* @see
countOfPrecedeSpaces: number

The life cycle methods at this stage is subdivided into the following methods (see match-block for the type definition details):

  • eatOpener: (Required) Try to match a new block node.

  • eatAndInterruptPreviousSibling: (optional) try to interrupt the previous sibling node and match a new block node.

  • eatContinuationText: (Optional) Try to match the continuation text of current block node, that is, consume the current PhrasingContentLine with the current block node. There may be many kinds of results at this stage, which are distinguished according to the value of status in the returned result:

    • notMatched: Not matched.

    • closing: Matched and this is the last line of the current block node. That is, the current block node is in a saturated state and is closing.

    • opening: Matched, and not closing yet.

    • failedAndRollback: The match fails, and the content of the previous lines are to be rolled back. For convenience, it is assumed that the rollback operation does not affect the previously satisfied nested structure.

    • closingAndRollback: Matching failed, but only the last line needs to be rollback, the current node is still a valid one and will be closed soon.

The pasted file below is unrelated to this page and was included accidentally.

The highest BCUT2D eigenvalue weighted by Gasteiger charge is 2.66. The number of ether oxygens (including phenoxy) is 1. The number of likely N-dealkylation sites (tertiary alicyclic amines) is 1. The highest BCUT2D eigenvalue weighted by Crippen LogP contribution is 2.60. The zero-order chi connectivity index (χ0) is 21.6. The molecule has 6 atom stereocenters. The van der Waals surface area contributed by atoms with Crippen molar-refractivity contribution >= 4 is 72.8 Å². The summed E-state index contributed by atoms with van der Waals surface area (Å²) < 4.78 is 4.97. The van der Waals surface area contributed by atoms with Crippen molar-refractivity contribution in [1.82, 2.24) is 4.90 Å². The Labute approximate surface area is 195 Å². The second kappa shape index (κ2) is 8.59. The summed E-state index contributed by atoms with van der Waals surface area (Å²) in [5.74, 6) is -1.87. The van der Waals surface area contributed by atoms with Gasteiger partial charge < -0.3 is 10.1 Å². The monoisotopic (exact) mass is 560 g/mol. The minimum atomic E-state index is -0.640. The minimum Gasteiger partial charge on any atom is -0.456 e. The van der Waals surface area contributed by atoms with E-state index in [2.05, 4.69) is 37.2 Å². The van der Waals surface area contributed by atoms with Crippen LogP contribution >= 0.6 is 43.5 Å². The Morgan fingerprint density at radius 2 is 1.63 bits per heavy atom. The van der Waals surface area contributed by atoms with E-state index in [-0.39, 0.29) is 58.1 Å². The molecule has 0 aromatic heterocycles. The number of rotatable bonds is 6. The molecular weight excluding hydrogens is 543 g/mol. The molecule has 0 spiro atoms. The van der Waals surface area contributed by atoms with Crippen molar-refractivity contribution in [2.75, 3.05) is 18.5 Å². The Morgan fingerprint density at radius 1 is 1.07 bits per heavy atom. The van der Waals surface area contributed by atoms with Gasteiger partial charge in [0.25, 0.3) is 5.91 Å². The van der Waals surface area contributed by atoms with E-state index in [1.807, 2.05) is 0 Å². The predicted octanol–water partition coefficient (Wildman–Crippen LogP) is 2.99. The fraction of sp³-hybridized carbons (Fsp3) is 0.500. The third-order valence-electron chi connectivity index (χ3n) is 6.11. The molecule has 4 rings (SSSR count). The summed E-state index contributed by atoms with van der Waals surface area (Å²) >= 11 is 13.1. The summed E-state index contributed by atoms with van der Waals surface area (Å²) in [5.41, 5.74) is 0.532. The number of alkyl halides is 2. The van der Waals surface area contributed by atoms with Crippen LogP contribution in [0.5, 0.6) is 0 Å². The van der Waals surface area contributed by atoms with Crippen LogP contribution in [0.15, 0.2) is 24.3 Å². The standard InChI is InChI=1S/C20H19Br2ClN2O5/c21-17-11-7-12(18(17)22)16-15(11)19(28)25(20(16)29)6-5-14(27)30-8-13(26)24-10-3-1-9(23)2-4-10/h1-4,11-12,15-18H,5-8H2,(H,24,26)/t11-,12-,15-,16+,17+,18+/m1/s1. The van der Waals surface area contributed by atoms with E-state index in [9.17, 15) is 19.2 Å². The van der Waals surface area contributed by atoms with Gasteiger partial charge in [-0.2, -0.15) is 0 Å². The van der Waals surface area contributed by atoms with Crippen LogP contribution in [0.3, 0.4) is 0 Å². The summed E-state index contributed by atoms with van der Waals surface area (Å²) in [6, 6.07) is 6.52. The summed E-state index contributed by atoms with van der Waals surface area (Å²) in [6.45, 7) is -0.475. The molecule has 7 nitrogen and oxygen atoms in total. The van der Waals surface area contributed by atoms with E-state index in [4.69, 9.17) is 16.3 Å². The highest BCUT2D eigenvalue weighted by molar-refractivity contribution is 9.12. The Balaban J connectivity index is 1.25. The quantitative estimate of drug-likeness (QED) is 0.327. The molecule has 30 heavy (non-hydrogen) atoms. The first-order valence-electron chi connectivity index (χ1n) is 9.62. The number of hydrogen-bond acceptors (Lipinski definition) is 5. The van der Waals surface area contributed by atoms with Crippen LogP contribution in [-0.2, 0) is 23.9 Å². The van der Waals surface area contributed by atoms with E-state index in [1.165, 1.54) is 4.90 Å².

• eatLazyContinuationText: (Optional) Try to match Laziness Continuation Text. Actually only the @yozora/tokenizer-paragraph needs to implement this method, see step3 for details.

  • onClose: (Optional) Called when the current node is closed, used to perform

  • some cleanup operations.

  • extractPhrasingContentLines: (Optional) Convert a Block Token generated by the current tokenizer to PhrasingContentLines[]. This method is only needed when the matching node of this type may be rolled back.

  • buildBlockToken: (Optional) Convert PhrasingContentLines[] into a Block Token. This method is only needed when the matching node of this type may be rolled back

post-match-block phase

The lifecycle methods at this stage are subdivided into the following methods (for complete type definitions, see post-match-block):